Governor Godwin Emefiele of the Central Bank of Nigeria (CBN), has revealed that Nigeria’s monthly food import bill fell from $665.4 million in January 2015 to $160.4 million as of October 2018.
According to Emefiele, the reductions in food import recorded on rice, fish, milk, sugar and wheat, within the 34 months, helped Nigeria saved $21 billion.
“Noticeable declines were steadily recorded in our monthly food import bill from $665.4m in January 2015 to $160.4m as at October 2018; A cumulative fall of 75.9 per cent and an implied savings of over $21bn on food imports alone over that period.
“Most evidents were the 97.3 per cent cumulative reduction in monthly rice import bills, 99.6 per cent in fish, 81.3 per cent in milk, 63.7 per cent in sugar, and 60.5 per cent in wheat.
“We are glad with the accomplishments recorded so far. Accordingly, this policy is expected to continue with vigour until the underlying imbalances within the Nigerian economy have been fully resolved.” Emefiele was quoted.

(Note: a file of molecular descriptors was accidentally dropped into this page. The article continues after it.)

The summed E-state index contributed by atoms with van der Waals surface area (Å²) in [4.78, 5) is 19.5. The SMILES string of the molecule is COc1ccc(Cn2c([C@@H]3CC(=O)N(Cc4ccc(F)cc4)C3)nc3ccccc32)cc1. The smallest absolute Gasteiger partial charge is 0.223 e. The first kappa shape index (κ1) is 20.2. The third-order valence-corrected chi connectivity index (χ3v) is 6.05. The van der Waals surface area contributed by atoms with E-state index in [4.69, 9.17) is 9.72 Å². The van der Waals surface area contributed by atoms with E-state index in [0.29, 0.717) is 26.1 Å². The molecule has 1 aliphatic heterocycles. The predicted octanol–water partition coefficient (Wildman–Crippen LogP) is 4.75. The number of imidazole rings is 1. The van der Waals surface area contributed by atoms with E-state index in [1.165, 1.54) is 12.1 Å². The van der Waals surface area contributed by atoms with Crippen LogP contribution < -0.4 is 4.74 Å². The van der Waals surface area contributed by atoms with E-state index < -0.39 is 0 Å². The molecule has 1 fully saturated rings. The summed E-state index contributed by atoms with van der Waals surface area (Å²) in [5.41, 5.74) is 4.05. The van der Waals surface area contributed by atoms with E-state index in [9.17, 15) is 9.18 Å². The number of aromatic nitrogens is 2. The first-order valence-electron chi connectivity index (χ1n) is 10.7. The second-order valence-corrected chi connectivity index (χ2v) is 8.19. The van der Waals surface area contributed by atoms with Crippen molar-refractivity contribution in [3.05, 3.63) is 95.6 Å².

While speaking on development finance, he said that in continued recognition of its role as an agent of development and aimed at ensuring self-sufficiency to reduce Nigeria’s excessive dependence on imports, the CBN invigorated its development finance activities.
Emefiele said the apex bank has since been maintaining a particular focus on supporting farmers, entrepreneurs as well as small and medium scale businesses, through its various intervention programmes such as the Anchor Borrowers Program, Nigeria Incentive-Based Risk Sharing System for Agricultural Lending and the National Collateral Registry.
According to him, the CBN recently introduced the Real Sector Support fund; a facility meant to provide cheap funding at no more than nine per cent to new projects in the agriculture and manufacturing sectors; aimed at boosting output and creating jobs.
In the agriculture sector, Emefiele added that the Anchor Borrower Programme, had ensured that Nigeria emerged from being a net importer of rice to becoming a major producer of rice, supplying key markets in neighbouring countries.